Can I ask my employer to remove my photo from the company website?
July 20, 2010 8:30 PM   Subscribe

My company has posted my photo along with those of other employees on its website. I'm not comfortable with having my picture online, in any context, and would like to ask that it be removed. I'll ask politely, but if my boss insists that it stays, I'd like to know what my rights are. I wasn't asked for permission. I'm in BC, so I guess I'm wondering particularly about BC laws and/or precedents. Please advise, so I know where I stand!
posted by otfence to Work & Money (8 answers total) 2 users marked this as a favorite
In what context was the photo being used taken?
posted by Justinian at 8:32 PM on July 20, 2010

They cannot use your likeness in a commercial context without a signed release.
posted by bradbane at 9:06 PM on July 20, 2010

Which you may have signed as a part of your new hire paperwork.
posted by Monday at 9:59 PM on July 20, 2010 [1 favorite]

When my company wanted to use my photograph (along with my full name), I told them I'd had issues with harassment online in the past (true). I gave them no details, and they didn't ask for any. When it was phrased as a matter of personal safety, they were happy to remove my photo.
posted by adiabat at 12:18 AM on July 21, 2010 [4 favorites]

Just ask nicely. Where I work, if somebody asks to have their photo taken down, we'll do it. I don't ask them why (I have privacy concerns of my own & don't have my photo on the website); I just remove it as quickly as possible. If you have to give a reason, "personal safety" and "online harassment" should be enough.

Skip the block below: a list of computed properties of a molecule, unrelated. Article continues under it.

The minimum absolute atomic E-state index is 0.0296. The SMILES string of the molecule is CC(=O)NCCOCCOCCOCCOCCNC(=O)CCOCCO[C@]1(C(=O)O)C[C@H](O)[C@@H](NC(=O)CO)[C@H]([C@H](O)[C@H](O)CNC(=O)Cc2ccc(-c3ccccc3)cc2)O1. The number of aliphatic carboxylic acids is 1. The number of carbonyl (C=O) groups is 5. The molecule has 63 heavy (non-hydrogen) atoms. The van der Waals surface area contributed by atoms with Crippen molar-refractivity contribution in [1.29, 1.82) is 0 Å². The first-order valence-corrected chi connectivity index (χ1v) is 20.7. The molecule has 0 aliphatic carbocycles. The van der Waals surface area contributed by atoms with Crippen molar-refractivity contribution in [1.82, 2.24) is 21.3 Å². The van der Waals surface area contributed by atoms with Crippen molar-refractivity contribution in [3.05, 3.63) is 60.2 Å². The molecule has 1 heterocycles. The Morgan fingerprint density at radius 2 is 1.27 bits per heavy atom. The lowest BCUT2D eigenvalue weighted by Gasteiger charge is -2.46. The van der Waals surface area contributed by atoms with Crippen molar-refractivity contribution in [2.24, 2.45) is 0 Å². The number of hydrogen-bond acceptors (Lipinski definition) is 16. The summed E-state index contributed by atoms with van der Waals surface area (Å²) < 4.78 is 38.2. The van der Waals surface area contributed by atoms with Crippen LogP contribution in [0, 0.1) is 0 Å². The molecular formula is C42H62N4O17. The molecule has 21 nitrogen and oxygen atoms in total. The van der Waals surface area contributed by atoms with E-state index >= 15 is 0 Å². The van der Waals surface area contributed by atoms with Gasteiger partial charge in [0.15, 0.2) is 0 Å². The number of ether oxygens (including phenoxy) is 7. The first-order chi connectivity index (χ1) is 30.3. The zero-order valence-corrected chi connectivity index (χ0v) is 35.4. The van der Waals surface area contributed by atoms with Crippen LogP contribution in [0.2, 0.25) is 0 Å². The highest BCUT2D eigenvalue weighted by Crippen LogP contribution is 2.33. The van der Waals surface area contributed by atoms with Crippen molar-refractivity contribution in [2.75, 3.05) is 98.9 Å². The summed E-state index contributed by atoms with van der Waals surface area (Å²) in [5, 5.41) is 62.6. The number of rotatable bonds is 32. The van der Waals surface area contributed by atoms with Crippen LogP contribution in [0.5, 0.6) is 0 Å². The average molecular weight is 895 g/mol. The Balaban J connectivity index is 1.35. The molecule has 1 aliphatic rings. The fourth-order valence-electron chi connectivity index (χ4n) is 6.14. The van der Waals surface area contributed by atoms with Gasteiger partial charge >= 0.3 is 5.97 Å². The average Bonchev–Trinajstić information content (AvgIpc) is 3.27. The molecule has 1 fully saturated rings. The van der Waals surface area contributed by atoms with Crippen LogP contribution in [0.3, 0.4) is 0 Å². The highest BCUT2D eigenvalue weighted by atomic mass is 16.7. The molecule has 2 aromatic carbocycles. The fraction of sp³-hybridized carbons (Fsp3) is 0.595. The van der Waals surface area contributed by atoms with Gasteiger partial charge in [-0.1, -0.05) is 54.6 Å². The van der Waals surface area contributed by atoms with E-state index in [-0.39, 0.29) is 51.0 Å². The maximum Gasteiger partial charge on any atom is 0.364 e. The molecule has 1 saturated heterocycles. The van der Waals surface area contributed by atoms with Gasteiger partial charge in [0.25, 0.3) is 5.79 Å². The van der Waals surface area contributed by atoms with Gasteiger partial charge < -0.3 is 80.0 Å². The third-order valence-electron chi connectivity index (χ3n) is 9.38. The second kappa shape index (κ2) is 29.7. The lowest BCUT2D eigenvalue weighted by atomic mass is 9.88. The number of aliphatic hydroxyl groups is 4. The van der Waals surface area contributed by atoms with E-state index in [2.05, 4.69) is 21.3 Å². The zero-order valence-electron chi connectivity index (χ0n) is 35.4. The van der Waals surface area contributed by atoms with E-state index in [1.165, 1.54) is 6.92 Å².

posted by belladonna at 5:37 AM on July 21, 2010

They cannot use your likeness in a commercial context without a signed release.

That's just not true. There are a wide variety of contexts in which this can happen, and advertising is different than simply identifying the fact that you work there. Implied consent is a real thing, and there's a good case to be made that the mere fact that you work for a company is not private information.

If you have special circumstances which suggest that the information should be kept private, that's one thing, but this isn't the sort of thing which even the courts care about protecting all that much. I'm afraid that simply not wanting your photo online at all without any specific reason for it is viewed by the courts as being paranoid. "Not liking the Internet" is not a sufficient reason to make ordinarily public facts private.

It's also worth asking whether this website is available to the public. It may not be.
posted by valkyryn at 5:43 AM on July 21, 2010

I know for our IBM intranet we were not required to post a photo because of legal concerns, though we were strongly encouraged to do so. I have a feeling the legality of publishing the photo is a bit murky, but if I were HR I would not want to press this in any way.
posted by xammerboy at 7:51 AM on July 21, 2010

In other words, if you get put into a corner, your best legal bet might be to say you're understanding is this is not legal. This is what lawyers do, argue about these things. I do know your company must provide you with a safe working environment, so specifically calling out harassment is a good idea.
posted by xammerboy at 8:02 AM on July 21, 2010

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